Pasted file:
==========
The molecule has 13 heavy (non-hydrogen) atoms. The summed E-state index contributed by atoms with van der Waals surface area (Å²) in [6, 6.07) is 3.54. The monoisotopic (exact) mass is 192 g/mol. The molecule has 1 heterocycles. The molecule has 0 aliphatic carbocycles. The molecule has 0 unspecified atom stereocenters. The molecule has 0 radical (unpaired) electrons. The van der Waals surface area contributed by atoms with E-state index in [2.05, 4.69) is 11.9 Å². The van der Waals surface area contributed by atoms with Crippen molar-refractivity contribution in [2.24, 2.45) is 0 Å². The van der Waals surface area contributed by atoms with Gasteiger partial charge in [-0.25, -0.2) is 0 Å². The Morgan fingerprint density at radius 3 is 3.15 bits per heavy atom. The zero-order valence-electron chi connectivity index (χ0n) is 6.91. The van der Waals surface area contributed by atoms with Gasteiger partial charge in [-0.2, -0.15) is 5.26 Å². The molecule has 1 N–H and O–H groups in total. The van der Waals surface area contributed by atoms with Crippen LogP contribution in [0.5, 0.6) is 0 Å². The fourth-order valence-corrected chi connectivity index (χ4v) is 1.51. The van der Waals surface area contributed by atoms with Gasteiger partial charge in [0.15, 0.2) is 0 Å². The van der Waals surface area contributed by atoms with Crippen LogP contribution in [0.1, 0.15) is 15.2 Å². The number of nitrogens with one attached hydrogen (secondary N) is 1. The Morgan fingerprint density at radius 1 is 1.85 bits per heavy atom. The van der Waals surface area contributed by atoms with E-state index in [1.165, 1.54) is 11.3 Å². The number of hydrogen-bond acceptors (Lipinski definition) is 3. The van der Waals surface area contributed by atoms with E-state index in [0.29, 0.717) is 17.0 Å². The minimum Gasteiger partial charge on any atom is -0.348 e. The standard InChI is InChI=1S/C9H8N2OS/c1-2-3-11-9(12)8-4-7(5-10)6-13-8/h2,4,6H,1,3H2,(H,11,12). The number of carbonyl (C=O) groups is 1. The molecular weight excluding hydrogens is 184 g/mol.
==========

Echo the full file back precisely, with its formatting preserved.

The molecule has 13 heavy (non-hydrogen) atoms. The summed E-state index contributed by atoms with van der Waals surface area (Å²) in [6, 6.07) is 3.54. The monoisotopic (exact) mass is 192 g/mol. The molecule has 1 heterocycles. The molecule has 0 aliphatic carbocycles. The molecule has 0 unspecified atom stereocenters. The molecule has 0 radical (unpaired) electrons. The van der Waals surface area contributed by atoms with E-state index in [2.05, 4.69) is 11.9 Å². The van der Waals surface area contributed by atoms with Crippen molar-refractivity contribution in [2.24, 2.45) is 0 Å². The van der Waals surface area contributed by atoms with Gasteiger partial charge in [-0.25, -0.2) is 0 Å². The Morgan fingerprint density at radius 3 is 3.15 bits per heavy atom. The zero-order valence-electron chi connectivity index (χ0n) is 6.91. The van der Waals surface area contributed by atoms with Gasteiger partial charge in [-0.2, -0.15) is 5.26 Å². The molecule has 1 N–H and O–H groups in total. The van der Waals surface area contributed by atoms with Crippen LogP contribution in [0.5, 0.6) is 0 Å². The fourth-order valence-corrected chi connectivity index (χ4v) is 1.51. The van der Waals surface area contributed by atoms with Gasteiger partial charge in [0.15, 0.2) is 0 Å². The van der Waals surface area contributed by atoms with Crippen LogP contribution in [0.1, 0.15) is 15.2 Å². The number of nitrogens with one attached hydrogen (secondary N) is 1. The Morgan fingerprint density at radius 1 is 1.85 bits per heavy atom. The van der Waals surface area contributed by atoms with E-state index in [1.165, 1.54) is 11.3 Å². The number of hydrogen-bond acceptors (Lipinski definition) is 3. The van der Waals surface area contributed by atoms with E-state index in [0.29, 0.717) is 17.0 Å². The minimum Gasteiger partial charge on any atom is -0.348 e. The standard InChI is InChI=1S/C9H8N2OS/c1-2-3-11-9(12)8-4-7(5-10)6-13-8/h2,4,6H,1,3H2,(H,11,12). The number of carbonyl (C=O) groups is 1. The molecular weight excluding hydrogens is 184 g/mol.